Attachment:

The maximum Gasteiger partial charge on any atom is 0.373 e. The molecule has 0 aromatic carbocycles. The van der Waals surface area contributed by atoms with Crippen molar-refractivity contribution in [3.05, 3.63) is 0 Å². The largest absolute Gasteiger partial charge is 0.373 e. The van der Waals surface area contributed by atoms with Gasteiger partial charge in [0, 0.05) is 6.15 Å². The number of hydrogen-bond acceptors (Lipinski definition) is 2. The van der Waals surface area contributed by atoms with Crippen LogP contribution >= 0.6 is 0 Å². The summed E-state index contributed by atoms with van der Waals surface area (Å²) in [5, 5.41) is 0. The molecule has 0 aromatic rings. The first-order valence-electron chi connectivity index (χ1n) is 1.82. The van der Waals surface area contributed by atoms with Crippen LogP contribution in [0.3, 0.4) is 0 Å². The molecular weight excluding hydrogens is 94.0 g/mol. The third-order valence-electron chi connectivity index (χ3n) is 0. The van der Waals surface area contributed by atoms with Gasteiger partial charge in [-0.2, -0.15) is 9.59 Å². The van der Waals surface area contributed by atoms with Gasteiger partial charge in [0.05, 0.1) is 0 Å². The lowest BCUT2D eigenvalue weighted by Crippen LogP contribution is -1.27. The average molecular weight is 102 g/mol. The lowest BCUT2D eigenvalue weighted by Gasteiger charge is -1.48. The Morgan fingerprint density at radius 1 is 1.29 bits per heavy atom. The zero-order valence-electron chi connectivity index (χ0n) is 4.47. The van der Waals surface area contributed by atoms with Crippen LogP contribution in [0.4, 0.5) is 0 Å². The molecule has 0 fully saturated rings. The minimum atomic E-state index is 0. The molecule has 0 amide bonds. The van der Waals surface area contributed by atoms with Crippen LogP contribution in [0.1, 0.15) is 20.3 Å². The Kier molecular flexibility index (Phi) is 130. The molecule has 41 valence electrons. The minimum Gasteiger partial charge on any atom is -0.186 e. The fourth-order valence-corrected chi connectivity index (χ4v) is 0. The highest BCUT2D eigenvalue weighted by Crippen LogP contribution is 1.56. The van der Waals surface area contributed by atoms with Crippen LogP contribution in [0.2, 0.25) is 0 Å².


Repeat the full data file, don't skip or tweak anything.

The maximum Gasteiger partial charge on any atom is 0.373 e. The molecule has 0 aromatic carbocycles. The van der Waals surface area contributed by atoms with Crippen molar-refractivity contribution in [3.05, 3.63) is 0 Å². The largest absolute Gasteiger partial charge is 0.373 e. The van der Waals surface area contributed by atoms with Gasteiger partial charge in [0, 0.05) is 6.15 Å². The number of hydrogen-bond acceptors (Lipinski definition) is 2. The van der Waals surface area contributed by atoms with Crippen LogP contribution >= 0.6 is 0 Å². The summed E-state index contributed by atoms with van der Waals surface area (Å²) in [5, 5.41) is 0. The molecule has 0 aromatic rings. The first-order valence-electron chi connectivity index (χ1n) is 1.82. The van der Waals surface area contributed by atoms with Crippen LogP contribution in [0.3, 0.4) is 0 Å². The molecular weight excluding hydrogens is 94.0 g/mol. The third-order valence-electron chi connectivity index (χ3n) is 0. The van der Waals surface area contributed by atoms with Gasteiger partial charge in [-0.2, -0.15) is 9.59 Å². The van der Waals surface area contributed by atoms with Gasteiger partial charge in [0.05, 0.1) is 0 Å². The lowest BCUT2D eigenvalue weighted by Crippen LogP contribution is -1.27. The average molecular weight is 102 g/mol. The lowest BCUT2D eigenvalue weighted by Gasteiger charge is -1.48. The Morgan fingerprint density at radius 1 is 1.29 bits per heavy atom. The zero-order valence-electron chi connectivity index (χ0n) is 4.47. The van der Waals surface area contributed by atoms with Crippen LogP contribution in [0.4, 0.5) is 0 Å². The molecule has 0 fully saturated rings. The minimum atomic E-state index is 0. The molecule has 0 amide bonds. The van der Waals surface area contributed by atoms with Crippen LogP contribution in [0.1, 0.15) is 20.3 Å². The Kier molecular flexibility index (Phi) is 130. The molecule has 41 valence electrons. The minimum Gasteiger partial charge on any atom is -0.186 e. The fourth-order valence-corrected chi connectivity index (χ4v) is 0. The highest BCUT2D eigenvalue weighted by Crippen LogP contribution is 1.56. The van der Waals surface area contributed by atoms with Crippen LogP contribution in [0.2, 0.25) is 0 Å².